Used for: backlit signage films, photographs, indoor signage, point-of-sale displays, banners, self-adhesive vinyl and polypropylene, wallpaper.
Not to be used: for printing on heat-sensitive materials such as thin vinyl.
Type of printers: thermal or piezo electric printers.
6. UV curing ink
These inks are liquid until exposed to ultraviolet light, at which point they cure and polymerize virtually instantly to form a tough, durable color coating. UV curing also means that the inks are unlikely to cause head clogging.
It is generally rated for a five-year outdoor life, just like solvent inks but with the difference that this ink cures instantly. A liter of UV ink is more expensive than a liter of solvent ink but less of it is used so it is more cost effective.
Early UV inks offered a rather rough and embossed printed surface. However, more recent formulations and current curing techniques have reduced this effect considerably. Some printers allow the final gloss level to be varied to achieve a matte or gloss finish.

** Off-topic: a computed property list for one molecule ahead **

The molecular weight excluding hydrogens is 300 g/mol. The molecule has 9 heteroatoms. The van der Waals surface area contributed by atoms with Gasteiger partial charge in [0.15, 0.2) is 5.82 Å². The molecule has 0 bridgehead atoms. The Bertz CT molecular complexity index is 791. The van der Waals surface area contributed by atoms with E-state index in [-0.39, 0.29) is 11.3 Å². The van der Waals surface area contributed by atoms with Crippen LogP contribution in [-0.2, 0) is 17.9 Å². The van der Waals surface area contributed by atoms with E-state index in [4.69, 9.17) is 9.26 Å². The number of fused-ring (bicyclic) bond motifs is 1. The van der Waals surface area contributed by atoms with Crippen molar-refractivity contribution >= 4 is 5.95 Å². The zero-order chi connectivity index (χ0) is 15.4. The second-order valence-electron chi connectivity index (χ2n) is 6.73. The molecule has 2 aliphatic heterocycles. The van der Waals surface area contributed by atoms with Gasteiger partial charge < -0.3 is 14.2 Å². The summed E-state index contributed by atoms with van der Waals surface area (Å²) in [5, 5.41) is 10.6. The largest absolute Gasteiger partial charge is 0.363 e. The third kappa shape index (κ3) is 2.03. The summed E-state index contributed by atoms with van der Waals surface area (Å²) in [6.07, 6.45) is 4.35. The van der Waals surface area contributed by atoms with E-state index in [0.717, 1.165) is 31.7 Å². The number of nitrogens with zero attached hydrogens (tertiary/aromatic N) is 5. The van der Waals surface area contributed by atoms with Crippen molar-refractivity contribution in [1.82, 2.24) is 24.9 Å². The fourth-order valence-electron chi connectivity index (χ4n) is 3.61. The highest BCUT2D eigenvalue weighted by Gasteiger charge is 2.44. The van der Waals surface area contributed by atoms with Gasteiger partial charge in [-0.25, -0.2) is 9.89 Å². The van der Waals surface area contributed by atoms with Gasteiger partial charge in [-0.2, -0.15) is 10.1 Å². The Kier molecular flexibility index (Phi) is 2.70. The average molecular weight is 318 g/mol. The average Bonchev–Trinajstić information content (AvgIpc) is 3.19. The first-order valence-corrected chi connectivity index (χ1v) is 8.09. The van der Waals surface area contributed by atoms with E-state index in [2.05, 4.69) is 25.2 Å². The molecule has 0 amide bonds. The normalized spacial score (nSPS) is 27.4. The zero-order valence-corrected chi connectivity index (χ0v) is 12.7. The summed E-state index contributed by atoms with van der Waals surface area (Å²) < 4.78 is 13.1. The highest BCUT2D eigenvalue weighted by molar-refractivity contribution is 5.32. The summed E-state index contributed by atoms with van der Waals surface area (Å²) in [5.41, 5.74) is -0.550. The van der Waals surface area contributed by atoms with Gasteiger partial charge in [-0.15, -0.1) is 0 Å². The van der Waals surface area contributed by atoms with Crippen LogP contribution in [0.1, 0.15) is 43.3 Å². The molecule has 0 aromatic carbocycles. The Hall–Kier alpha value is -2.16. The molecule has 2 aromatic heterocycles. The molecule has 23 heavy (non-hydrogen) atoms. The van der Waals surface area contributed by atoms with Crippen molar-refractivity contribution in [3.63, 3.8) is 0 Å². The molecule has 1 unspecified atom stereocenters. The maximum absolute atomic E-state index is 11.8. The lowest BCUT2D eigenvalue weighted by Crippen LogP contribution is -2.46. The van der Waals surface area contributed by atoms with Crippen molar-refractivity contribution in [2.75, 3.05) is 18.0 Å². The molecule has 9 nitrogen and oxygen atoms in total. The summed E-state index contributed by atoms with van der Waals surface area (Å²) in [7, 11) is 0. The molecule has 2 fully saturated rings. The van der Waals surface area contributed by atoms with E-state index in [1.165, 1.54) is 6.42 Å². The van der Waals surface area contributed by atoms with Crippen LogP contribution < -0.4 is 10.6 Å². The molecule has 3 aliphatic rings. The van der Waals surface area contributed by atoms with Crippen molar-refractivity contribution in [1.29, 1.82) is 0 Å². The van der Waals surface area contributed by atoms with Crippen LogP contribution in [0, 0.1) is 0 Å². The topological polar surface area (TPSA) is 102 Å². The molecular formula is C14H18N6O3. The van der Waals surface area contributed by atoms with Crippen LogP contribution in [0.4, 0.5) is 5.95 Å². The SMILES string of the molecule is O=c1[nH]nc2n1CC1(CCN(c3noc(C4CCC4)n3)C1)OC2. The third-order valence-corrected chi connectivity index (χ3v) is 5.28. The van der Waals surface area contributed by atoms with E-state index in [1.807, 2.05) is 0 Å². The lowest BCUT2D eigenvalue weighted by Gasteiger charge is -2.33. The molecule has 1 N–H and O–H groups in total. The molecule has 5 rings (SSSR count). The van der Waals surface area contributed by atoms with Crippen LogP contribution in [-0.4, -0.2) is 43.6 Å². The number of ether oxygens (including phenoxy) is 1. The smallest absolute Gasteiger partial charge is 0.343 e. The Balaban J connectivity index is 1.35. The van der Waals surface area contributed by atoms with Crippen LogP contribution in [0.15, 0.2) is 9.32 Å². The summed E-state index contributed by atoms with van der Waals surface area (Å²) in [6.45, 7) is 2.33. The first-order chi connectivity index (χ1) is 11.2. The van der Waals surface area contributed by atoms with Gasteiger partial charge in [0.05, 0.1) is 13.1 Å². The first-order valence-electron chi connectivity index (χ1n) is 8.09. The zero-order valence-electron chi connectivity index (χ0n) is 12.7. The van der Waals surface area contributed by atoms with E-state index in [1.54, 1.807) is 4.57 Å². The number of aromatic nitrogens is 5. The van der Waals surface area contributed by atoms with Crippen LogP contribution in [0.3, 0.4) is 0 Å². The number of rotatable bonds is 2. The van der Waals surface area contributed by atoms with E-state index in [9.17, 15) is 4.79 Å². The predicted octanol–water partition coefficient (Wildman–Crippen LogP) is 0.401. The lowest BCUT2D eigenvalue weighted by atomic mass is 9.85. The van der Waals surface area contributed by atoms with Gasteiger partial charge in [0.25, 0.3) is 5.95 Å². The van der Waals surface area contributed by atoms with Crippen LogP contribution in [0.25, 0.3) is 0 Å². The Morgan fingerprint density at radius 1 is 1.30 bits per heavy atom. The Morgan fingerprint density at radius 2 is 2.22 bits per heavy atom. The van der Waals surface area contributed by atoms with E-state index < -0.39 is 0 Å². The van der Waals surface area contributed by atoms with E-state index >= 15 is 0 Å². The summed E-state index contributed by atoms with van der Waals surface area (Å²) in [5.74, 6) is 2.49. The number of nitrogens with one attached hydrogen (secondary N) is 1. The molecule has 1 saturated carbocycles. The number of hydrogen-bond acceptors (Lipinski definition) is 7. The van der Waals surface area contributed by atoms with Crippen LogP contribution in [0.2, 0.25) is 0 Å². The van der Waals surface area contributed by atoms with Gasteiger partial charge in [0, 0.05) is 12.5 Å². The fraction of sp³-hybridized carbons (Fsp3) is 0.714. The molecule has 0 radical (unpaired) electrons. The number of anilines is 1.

UV ink has virtually no volatile organic compounds (VOCs) and is not hazardous when properly cured, but contact with uncured ink can “irritate” the skin and respiratory passages, causing severe allergic reactions. Air extraction and filtration must be ensured at printing locations and in some cases is legally required. UV curing lamps must be properly shielded to avoid radiation to the skin or eyes of operators. Some ozone lamps emit ozone, which is hazardous to health, reinforcing the need for air extraction. Adjusting the wavelength will avoid this effect.
Conventional low-energy lamps generate a negligible amount of ozone. As do the popular LED lamps, which also consume less energy, do not heat up as much and have a longer life than tubes.
Used for: originally used mainly on rigid, non-absorbent substrates such as metal, glass, graphic design on windows, wood, plastics. More flexible formulations have been developed for curtains, banners, nets and flags. There are even more flexible inks for decorating vehicles and for thermoformed plastic containers.
They should not be used for food packaging or garments because of the possibility of uncured ink migration from the substrate and the danger of contact with food or skin. UV inks have a distinctive odor. Conventional metal halide lamps for curing reach very high temperatures, so they do not allow the use of thin heat-sensitive materials, but “cold cure” LED lamps operate at lower temperatures. There are no UV metallic inks, but some systems apply a thin metallic “cold foil” to the ink layer before curing.